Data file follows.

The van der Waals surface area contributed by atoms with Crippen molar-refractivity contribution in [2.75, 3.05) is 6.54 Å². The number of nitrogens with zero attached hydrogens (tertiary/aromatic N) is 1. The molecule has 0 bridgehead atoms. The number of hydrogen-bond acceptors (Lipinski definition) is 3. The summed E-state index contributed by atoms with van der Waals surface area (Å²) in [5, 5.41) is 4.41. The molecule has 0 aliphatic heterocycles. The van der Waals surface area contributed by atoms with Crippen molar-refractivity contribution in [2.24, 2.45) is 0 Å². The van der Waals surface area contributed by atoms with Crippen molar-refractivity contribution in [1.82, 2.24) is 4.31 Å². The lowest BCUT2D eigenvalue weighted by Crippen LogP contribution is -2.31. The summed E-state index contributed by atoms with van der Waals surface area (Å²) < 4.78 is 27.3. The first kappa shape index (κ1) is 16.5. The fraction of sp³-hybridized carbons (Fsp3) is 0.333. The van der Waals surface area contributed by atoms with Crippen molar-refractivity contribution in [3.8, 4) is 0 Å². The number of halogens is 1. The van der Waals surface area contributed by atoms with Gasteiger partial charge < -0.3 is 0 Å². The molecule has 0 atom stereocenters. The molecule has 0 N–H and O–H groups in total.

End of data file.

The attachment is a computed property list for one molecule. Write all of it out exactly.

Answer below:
The van der Waals surface area contributed by atoms with Crippen molar-refractivity contribution in [2.75, 3.05) is 6.54 Å². The number of nitrogens with zero attached hydrogens (tertiary/aromatic N) is 1. The molecule has 0 bridgehead atoms. The number of hydrogen-bond acceptors (Lipinski definition) is 3. The summed E-state index contributed by atoms with van der Waals surface area (Å²) in [5, 5.41) is 4.41. The molecule has 0 aliphatic heterocycles. The van der Waals surface area contributed by atoms with Crippen molar-refractivity contribution in [2.24, 2.45) is 0 Å². The van der Waals surface area contributed by atoms with Crippen molar-refractivity contribution in [1.82, 2.24) is 4.31 Å². The lowest BCUT2D eigenvalue weighted by Crippen LogP contribution is -2.31. The summed E-state index contributed by atoms with van der Waals surface area (Å²) < 4.78 is 27.3. The first kappa shape index (κ1) is 16.5. The fraction of sp³-hybridized carbons (Fsp3) is 0.333. The van der Waals surface area contributed by atoms with Crippen molar-refractivity contribution in [3.8, 4) is 0 Å². The number of halogens is 1. The van der Waals surface area contributed by atoms with Gasteiger partial charge < -0.3 is 0 Å². The molecule has 0 atom stereocenters. The molecule has 0 N–H and O–H groups in total.